Oh, and before I get to my next point, I do need to bring this to your attention once again (even though I've hyperlinked to the text and quoted it above, I set it apart here for your inspection).
This memorandum is not intended to, and does not, create any right or benefit, substantive or procedural, enforceable at law or in equity by any party against the United States, its departments, agencies, or entities, its officers, employees, or agents, or any other person.
And there you have it, in black & white. President Obama states, quite clearly, that his intention is not to actually confer upon any individual any right[s] or benefit[s] that can be enforced by any sort of legal mechanism, whatsoever.

If there is any doubt in anyone's minds that President Obama has absolutely no intention of having the Director of the US Department of Health & Human Services effectuate any of his "requests" then perhaps this will prove more probative in convincing any such individual.

In his Memorandum, President Obama quotes four (4) distinct sections of US law:

42 U.S.C. 1395x
42 CFR 482.13
42 CFR 489.102(a) and
42 U.S.C. 1395cc

Let's take a brief, quick look at these sections of United States Law:

42 U.S.C. 1395x consists entirely of definitions used in "The Public Health and Welfare" section of United States law (Title 42 of the United States Code)

42 CFS 482.13, to the best of my knowledge, does not exist.

42 CFR 489.102(a) is a very short (three-columns) section of law pertaining to the requirements of providers of health services who accept payment from Medicaid and/or Medicare, particularly with respect to advanced directors. Unlike health proxies, advanced directives are generally used to confer upon another individual their wishes with respect to remaining or being removed from life support, should they ever find themselves in such a situation. Advances directives therefore usually are very limited forms of a health care proxy in that there is only one decision to be made: whether or not to continue life support for an individual (usually in some form of a vegetative state) who is unable to make that determination for themself. Oh, and about 1/3 of the text in these three columns provides exemptions from adhering to the wishes, desires, commands, directives, and orders from such health care proxy with respect to an advanced directive on the grounds that it is contrary to the provider's religious beliefs.

Finally, 42 U.S.C. 1395cc deals with billing agreements with health care providers who accept Medicaid and/or Medicare as a method of payment for the health services they render.

So, what do we really have here?

We have:

President Obama, approximately six months before the mid-term elections, throwing a few breadcrumbs to the LGBTQ community, as political strategy for fundraising efforts that will enable the return of the Kings and Queens in Congress to their respective thrones, asking the Director of the US Department of Health & Human Services to implement some vague changes that 95% of the nation agree should have been made ages ago, referencing some pretty irrelevant sections of the laws of the United States of America and perhaps even throwing in another reference just to make it look better, all the whilst stating that he has absolutely zero (0) intention of actually making any real changes that would actually benefit or confer a right upon anyone with respect to what he's requesting the US HSS Dep't director to do, and then commanding her to publish his so-called intentions.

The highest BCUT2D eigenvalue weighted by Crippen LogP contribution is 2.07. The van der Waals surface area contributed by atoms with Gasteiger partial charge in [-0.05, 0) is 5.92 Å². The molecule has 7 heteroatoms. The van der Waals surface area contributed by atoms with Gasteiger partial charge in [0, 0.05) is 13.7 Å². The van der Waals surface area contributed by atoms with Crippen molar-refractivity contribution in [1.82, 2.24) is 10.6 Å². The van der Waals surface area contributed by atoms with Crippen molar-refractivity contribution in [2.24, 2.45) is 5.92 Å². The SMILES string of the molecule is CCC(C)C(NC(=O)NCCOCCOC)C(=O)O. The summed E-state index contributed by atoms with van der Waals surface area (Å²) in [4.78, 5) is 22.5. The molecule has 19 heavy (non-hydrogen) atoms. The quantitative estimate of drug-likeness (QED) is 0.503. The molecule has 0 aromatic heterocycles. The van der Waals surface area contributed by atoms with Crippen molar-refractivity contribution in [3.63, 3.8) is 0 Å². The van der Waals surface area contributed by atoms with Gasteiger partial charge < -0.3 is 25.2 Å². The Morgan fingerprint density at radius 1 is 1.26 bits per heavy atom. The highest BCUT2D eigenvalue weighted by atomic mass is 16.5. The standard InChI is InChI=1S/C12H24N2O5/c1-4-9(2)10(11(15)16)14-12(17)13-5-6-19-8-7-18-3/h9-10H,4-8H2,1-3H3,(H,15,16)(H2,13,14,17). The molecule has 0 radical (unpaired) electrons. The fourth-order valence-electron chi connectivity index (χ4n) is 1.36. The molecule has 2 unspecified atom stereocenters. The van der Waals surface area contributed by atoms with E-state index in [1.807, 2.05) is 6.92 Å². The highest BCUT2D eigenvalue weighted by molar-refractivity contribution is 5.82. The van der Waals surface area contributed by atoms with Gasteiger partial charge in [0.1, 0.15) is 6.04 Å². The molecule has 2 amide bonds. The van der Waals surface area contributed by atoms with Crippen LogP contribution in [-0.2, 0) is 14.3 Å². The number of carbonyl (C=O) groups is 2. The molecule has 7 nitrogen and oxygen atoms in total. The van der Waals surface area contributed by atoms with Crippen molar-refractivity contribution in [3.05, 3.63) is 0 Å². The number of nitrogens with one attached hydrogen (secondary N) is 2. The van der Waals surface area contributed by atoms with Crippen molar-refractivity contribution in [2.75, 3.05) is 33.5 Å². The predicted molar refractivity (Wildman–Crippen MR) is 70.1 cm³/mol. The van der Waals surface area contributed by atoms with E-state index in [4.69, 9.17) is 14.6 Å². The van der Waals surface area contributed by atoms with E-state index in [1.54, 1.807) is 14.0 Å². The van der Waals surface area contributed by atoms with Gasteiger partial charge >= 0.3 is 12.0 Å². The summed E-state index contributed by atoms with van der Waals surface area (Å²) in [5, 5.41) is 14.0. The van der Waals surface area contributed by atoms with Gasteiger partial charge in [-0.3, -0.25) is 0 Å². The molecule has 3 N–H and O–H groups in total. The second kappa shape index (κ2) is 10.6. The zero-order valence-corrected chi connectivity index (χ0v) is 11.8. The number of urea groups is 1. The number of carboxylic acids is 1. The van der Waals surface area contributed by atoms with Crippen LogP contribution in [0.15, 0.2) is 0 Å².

In other words, what we have here is a big, fat, bulking heap of ...

ZERO!

Now do you folks get it, and why all of the fanfare, hoopla, and parades surrounding this are really, truly, honest-to-goodness, over nothing?
[Time Stamp - insertion of new section completed 16 April 2010 6:45am UTC]

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12 April, 2010

How the UK tax system works, in pub English

A friend from the UK recently sent this as an explanation of their tax system:

This topical explanation may be of help in understanding the recent UK budget!
Suppose that every day, ten men go out for beer and the bill for all
ten comes to £100...

If they paid their bill the way we pay our taxes, it would go
something like this...

The first four men (the poorest) would pay nothing.
The fifth would pay £1.
The sixth would pay £3.
The seventh would pay £7.
The eighth would pay £12.
The ninth would pay £18.
The tenth man (the richest) would pay £59.

So, that's what they decided to do..

The ten men drank in the bar every day and seemed quite happy with
the arrangement, until one day, the owner threw them a curve ball.

"Since you are all such good customers," he said, "I'm going to
reduce the cost of your daily beer by £20". Drinks for the ten men
would now cost just £80.

The group still wanted to pay their bill the way we pay our taxes.

So the first four men were unaffected.

They would still drink for free. But what about the other six men—the paying customers?

How could they divide the £20 windfall so that everyone would get his
fair share?

They realised that £20 divided by six is £3.33. But if they
subtracted that from everybody's share, then the fifth man and the
sixth man would each end up being paid to drink his beer.

So, the bar owner suggested that it would be fair to reduce each